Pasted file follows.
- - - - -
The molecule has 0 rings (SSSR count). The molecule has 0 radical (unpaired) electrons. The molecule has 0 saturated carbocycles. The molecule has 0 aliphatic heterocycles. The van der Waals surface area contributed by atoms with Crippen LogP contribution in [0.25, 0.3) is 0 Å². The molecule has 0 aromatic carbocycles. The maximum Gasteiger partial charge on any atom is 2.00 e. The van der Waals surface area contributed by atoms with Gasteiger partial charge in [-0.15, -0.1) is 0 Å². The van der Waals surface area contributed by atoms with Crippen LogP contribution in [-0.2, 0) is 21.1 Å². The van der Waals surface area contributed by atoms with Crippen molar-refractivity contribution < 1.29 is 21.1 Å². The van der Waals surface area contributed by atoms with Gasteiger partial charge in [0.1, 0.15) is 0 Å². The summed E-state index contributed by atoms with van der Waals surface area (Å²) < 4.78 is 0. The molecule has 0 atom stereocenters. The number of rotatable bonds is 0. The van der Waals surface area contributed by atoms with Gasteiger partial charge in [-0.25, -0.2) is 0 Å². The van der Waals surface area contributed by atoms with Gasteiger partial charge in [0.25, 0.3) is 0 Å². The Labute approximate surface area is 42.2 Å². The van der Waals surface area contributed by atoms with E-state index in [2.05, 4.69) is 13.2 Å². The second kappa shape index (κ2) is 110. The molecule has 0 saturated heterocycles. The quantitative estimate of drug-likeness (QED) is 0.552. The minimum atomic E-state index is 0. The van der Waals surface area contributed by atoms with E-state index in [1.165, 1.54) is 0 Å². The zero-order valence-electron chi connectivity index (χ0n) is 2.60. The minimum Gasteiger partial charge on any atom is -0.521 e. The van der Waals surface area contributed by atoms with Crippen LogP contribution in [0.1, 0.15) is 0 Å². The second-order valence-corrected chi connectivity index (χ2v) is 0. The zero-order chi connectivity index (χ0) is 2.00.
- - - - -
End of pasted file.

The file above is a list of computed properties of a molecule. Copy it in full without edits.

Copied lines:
The molecule has 0 rings (SSSR count). The molecule has 0 radical (unpaired) electrons. The molecule has 0 saturated carbocycles. The molecule has 0 aliphatic heterocycles. The van der Waals surface area contributed by atoms with Crippen LogP contribution in [0.25, 0.3) is 0 Å². The molecule has 0 aromatic carbocycles. The maximum Gasteiger partial charge on any atom is 2.00 e. The van der Waals surface area contributed by atoms with Gasteiger partial charge in [-0.15, -0.1) is 0 Å². The van der Waals surface area contributed by atoms with Crippen LogP contribution in [-0.2, 0) is 21.1 Å². The van der Waals surface area contributed by atoms with Crippen molar-refractivity contribution < 1.29 is 21.1 Å². The van der Waals surface area contributed by atoms with Gasteiger partial charge in [0.1, 0.15) is 0 Å². The summed E-state index contributed by atoms with van der Waals surface area (Å²) < 4.78 is 0. The molecule has 0 atom stereocenters. The number of rotatable bonds is 0. The van der Waals surface area contributed by atoms with Gasteiger partial charge in [-0.25, -0.2) is 0 Å². The van der Waals surface area contributed by atoms with Gasteiger partial charge in [0.25, 0.3) is 0 Å². The Labute approximate surface area is 42.2 Å². The van der Waals surface area contributed by atoms with E-state index in [2.05, 4.69) is 13.2 Å². The second kappa shape index (κ2) is 110. The molecule has 0 saturated heterocycles. The quantitative estimate of drug-likeness (QED) is 0.552. The minimum atomic E-state index is 0. The van der Waals surface area contributed by atoms with E-state index in [1.165, 1.54) is 0 Å². The zero-order valence-electron chi connectivity index (χ0n) is 2.60. The minimum Gasteiger partial charge on any atom is -0.521 e. The van der Waals surface area contributed by atoms with Crippen LogP contribution in [0.1, 0.15) is 0 Å². The second-order valence-corrected chi connectivity index (χ2v) is 0. The zero-order chi connectivity index (χ0) is 2.00.